As It Happens

Georgia senator speaks out against restrictive 'heartbeat' anti-abortion bill

A Democratic senator in Georgia condemned the passing of a new, restrictive abortion law, saying it could spark unintended legal consequences for women and their physicians.

Women and physicians could be criminally charged, even imprisoned for some abortions, says Jen Jordan

Georgia Democrat Sen. Jen Jordan is a vocal opponent of Bill 481, which seeks to ban abortions once a fetal heartbeat can be detected, at around 6 weeks into the pregnancy. (Senator Jen Jordan/Facebook)
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A Democratic senator in Georgia has condemned a new law that would ban abortion once the "heartbeat" of a fetus is detectable, arguing that its language isn't based in scientific fact and could spark unintended legal consequences for women and their physicians.

"What they're really trying to do is to invade the doctor-patient relationship and … insert their own opinions, whether that's law enforcement, whether they're political, whether they're religious kind of judgments into these incredibly personal decisions," Jen Jordan told As It Happens host Carol Off.

Bill 481, (pdf link) signed into law Tuesday by Republican Gov. Brian Kemp, would effectively ban the procedure around six weeks of pregnancy, before many women know they are pregnant.

"It virtually outlaws abortion, you know, across the board," said Jordan.

Jordan says that at around six weeks, what has been described as a detectable heartbeat isn't exactly a heartbeat at all.

"It's fetal pole cardiac activity. It's kind of the beginnings of, you know, the mass of cells that will become a human body taken to full term," she explained.

Current law allows women in Georgia to seek an abortion during the first 20 weeks of pregnancy. If it's not blocked in court, the new ban would take effect Jan. 1.

Georgia's Republican Gov. Brian Kemp signs legislation on May 7, 2019 in Atlanta, banning abortions once a fetal heartbeat can be detected, which can be as early as 6 weeks before many women know they're pregnant. (Bob Andres/Atlanta Journal-Constitution via AP)

The measure makes exceptions in the case of rape and incest — if the woman files a police report first — and to save the life of the mother. It also would allow for abortions when a fetus is determined not to be viable because of serious medical issues.

The legal director of the ACLU of Georgia, Sean Young, has said the measure is unconstitutional, and the group plans to challenge it in court.

'A bad policy across the board'

Jordan is particularly concerned about language in the bill that would recognize a fetus as a person, granting it the full rights of a person as such.

"It's opening a Pandora's Box, that I don't even know if we even understand the complete implications of it right now. But that's why it's just such a bad policy across the board," she said.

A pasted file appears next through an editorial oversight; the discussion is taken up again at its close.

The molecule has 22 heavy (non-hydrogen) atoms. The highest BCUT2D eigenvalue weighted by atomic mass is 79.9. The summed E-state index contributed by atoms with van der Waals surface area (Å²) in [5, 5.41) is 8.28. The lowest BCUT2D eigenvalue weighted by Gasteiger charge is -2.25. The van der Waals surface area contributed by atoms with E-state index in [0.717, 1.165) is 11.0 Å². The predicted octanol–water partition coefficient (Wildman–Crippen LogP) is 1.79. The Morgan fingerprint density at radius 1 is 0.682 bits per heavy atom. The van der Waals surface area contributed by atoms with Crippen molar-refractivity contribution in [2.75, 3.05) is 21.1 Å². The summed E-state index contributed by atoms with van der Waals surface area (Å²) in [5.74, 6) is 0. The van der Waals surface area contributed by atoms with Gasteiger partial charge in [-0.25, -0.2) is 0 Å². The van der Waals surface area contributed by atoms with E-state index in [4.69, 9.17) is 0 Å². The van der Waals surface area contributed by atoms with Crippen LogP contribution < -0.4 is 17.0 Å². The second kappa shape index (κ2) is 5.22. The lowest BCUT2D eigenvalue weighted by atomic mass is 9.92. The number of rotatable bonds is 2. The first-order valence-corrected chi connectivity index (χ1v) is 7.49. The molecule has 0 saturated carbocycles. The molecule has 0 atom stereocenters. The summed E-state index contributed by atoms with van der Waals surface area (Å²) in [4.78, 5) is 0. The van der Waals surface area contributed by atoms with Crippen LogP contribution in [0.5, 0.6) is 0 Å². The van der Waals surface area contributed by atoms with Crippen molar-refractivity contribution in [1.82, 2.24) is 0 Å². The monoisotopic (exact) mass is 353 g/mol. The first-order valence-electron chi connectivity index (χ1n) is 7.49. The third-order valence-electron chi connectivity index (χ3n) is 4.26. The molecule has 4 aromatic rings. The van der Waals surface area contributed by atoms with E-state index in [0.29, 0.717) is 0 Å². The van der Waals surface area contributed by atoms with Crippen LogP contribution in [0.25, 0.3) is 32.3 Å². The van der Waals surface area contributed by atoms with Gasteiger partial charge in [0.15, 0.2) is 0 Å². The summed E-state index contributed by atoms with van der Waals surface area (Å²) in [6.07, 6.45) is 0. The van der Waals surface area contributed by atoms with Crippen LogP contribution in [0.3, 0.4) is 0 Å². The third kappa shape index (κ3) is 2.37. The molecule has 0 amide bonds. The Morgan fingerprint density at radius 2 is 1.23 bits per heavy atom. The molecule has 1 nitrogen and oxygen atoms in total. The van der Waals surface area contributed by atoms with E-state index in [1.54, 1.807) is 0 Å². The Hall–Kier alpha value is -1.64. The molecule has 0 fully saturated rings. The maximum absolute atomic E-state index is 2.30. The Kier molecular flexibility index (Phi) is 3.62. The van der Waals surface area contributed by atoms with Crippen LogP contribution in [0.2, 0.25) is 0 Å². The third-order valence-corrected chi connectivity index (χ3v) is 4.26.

The bill provides provisions for alimony, child support, and even income tax deductions for fetuses, declaring that "the full value of a child begins at the point when a detectable human heartbeat exists."

This recognition could result in criminal prosecution for the mother, physician or anyone else deemed responsible for a miscarriage, she said.

Planned Parenthood Southeast's chief executive and president Staci Fox, centre, speaks in protest of Georgia's anti-abortion 'heartbeat' bill at the Georgia State Capitol in Atlanta on May 7. (Elijah Nouvelage/Reuters)

"That's really what they're trying to set up here — this construct that once there is a fertilized egg, that really the woman becomes kind of secondary to that, and really is just a vessel," she said.

Jordan said she is also worried that the new law will push obstetricians away from practicing in Georgia, worsening health care outcomes for women in a state that already has one of the nation's worst maternal mortality rates.

Personal story of fertility, miscarriages

In her dissenting statement in the Georgia legislature, Jordan described her own painful experiences with fertility: out of 10 pregnancies, eight resulted in miscarriages.

"I may not be a physician, but I can tell you that, particularly in my life, I have seen what you call a heartbeat many times in pregnancies that did not result in viability or birth," she told Off.

Jordan struggled with sharing these intimate details of her private life, but felt it was critical that other senators hear it.

"I'm not just saying what someone else told me, or what I read. I am telling you what my own experience has been, and that is completely inconsistent with what you're asserting as scientific fact."

She admits being dismayed that the bill went through after her statement, particularly that none of the Republicans in the legislature changed their position.

"I really did share something incredibly personal, and it almost felt like a personal rebuke, to some extent," she said.

Michelle Disher, dressed as a handmaid from Margaret Atwood's The Handmaid's Tale, attends the protest of the 'heartbeat' anti-abortion law in Atlanta on May 7. (Elijah Nouvelage/Reuters)

Jordan hopes the bill's signing will spur more women to run for office and get elected in the looming 2020 general elections.

"It just became clear that the men of the chamber — because that's who it is, they're men — really have no idea the implications of the law that they're passing."

"And it isn't just about abortion. This really is about women's autonomy and health-care decisions."

Georgia is the fourth state to sign "heartbeat" abortion laws into law in 2019, following Mississippi, Kentucky and Ohio.


Written by Jonathan Ore with files from The Associated Press. Interview with Jen Jordan produced by Allie Jaynes.